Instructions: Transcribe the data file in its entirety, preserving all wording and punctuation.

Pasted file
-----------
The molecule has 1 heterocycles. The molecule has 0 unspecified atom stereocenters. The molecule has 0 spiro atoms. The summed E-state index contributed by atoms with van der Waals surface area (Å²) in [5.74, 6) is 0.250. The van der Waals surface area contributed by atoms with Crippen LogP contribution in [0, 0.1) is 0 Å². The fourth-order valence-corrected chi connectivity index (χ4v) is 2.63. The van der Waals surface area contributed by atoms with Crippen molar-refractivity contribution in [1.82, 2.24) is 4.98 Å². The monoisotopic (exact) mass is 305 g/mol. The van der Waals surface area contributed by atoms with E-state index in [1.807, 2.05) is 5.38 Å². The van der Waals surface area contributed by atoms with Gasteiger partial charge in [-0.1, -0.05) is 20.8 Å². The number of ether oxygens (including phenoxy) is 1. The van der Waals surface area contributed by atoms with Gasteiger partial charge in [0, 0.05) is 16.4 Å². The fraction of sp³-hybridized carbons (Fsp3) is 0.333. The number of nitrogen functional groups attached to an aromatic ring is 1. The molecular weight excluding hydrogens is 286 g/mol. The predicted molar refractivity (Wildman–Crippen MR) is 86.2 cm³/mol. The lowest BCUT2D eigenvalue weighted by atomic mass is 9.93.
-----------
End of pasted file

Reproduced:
The molecule has 1 heterocycles. The molecule has 0 unspecified atom stereocenters. The molecule has 0 spiro atoms. The summed E-state index contributed by atoms with van der Waals surface area (Å²) in [5.74, 6) is 0.250. The van der Waals surface area contributed by atoms with Crippen LogP contribution in [0, 0.1) is 0 Å². The fourth-order valence-corrected chi connectivity index (χ4v) is 2.63. The van der Waals surface area contributed by atoms with Crippen molar-refractivity contribution in [1.82, 2.24) is 4.98 Å². The monoisotopic (exact) mass is 305 g/mol. The van der Waals surface area contributed by atoms with E-state index in [1.807, 2.05) is 5.38 Å². The van der Waals surface area contributed by atoms with Gasteiger partial charge in [-0.1, -0.05) is 20.8 Å². The number of ether oxygens (including phenoxy) is 1. The van der Waals surface area contributed by atoms with Gasteiger partial charge in [0, 0.05) is 16.4 Å². The fraction of sp³-hybridized carbons (Fsp3) is 0.333. The number of nitrogen functional groups attached to an aromatic ring is 1. The molecular weight excluding hydrogens is 286 g/mol. The predicted molar refractivity (Wildman–Crippen MR) is 86.2 cm³/mol. The lowest BCUT2D eigenvalue weighted by atomic mass is 9.93.